Just like Google, bad stories about Wikipedia and the celebrity Jimmy Wales will breach the users’ trust in Wikipedia. I do not think people are that concerned about Jimmy Wales private life but stories about trading edits for money like the one the Sydney Morning Herald reported on March 11th 2008 could raise concern. The Wikipedia Foundation has purely declined the accusations. You can also argue that there is not a lot of facts but more accusations in the article. But it is stories like that Wikipedia should avoid. In class, I also learned about the debate about the nobility criteria. There is all kind of rules a page has to meet to get published (or worthiness for inclusion according to the Wiki jargon). The Economist describes a few of them in their March 6th 2008 print edition like 10 matches in a Google search is better than nothing. But even though there are rules to manage this big thing deliberations about inclusion or deletion can take for ever and create a Kafkaeque bureaucracy. Do Wikipedia need this bureaucracy? You have to create an article that is deletion-proof and that will keep a lot of people from publishing anything on Wikipedia exept for the Wikipedia “elite”.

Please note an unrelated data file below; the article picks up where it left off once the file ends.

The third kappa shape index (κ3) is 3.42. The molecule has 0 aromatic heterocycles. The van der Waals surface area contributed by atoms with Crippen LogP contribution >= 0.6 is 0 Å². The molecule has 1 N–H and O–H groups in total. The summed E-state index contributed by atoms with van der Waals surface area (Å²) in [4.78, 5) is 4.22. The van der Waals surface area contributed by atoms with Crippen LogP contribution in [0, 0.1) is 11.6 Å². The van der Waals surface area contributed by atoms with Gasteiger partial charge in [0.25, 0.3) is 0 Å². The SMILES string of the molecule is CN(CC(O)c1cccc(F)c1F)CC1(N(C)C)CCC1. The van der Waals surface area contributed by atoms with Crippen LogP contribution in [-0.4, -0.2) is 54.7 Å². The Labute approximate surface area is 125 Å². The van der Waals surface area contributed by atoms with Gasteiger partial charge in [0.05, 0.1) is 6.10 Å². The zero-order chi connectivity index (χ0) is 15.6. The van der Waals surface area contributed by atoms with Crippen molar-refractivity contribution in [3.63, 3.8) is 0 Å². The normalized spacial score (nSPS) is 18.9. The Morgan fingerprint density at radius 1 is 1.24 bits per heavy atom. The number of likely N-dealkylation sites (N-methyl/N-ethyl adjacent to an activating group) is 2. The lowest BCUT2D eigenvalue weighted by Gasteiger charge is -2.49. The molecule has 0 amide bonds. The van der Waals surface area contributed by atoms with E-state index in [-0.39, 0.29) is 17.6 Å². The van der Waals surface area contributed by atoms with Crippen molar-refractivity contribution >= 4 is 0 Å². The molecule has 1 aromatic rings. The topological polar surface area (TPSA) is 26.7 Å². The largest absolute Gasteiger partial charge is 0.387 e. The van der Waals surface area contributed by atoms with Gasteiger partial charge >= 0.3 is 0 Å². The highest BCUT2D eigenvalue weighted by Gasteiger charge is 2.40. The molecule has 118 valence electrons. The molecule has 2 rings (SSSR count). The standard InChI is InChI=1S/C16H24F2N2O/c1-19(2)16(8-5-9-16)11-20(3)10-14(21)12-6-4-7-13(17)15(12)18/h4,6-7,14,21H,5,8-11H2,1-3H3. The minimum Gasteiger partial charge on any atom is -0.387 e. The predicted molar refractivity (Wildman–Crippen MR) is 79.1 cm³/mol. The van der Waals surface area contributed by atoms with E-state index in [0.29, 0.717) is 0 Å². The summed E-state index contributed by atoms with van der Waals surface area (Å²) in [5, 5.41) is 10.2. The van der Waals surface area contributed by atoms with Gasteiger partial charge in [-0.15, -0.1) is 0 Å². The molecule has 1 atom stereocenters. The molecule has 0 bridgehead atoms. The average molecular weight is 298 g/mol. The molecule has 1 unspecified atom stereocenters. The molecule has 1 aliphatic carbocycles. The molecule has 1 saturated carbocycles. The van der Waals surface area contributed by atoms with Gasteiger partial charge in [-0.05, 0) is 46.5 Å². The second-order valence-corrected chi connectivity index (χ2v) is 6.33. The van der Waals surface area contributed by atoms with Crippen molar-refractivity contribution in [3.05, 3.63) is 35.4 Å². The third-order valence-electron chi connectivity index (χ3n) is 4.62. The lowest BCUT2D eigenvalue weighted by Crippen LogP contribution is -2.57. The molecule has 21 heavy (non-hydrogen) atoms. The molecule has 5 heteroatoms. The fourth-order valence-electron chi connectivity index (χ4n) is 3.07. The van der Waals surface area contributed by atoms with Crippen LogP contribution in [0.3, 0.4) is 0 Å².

I am going to face the challenge of the deletion-proof contribution as I am going to write or re-write a page on Wikipedia for my class.
I had to make a comment on my own post about trust in Wikipedia after my teacher Garrett Graff talked about Wikipedia and its founder Jimmy Wales in class Wednesday night.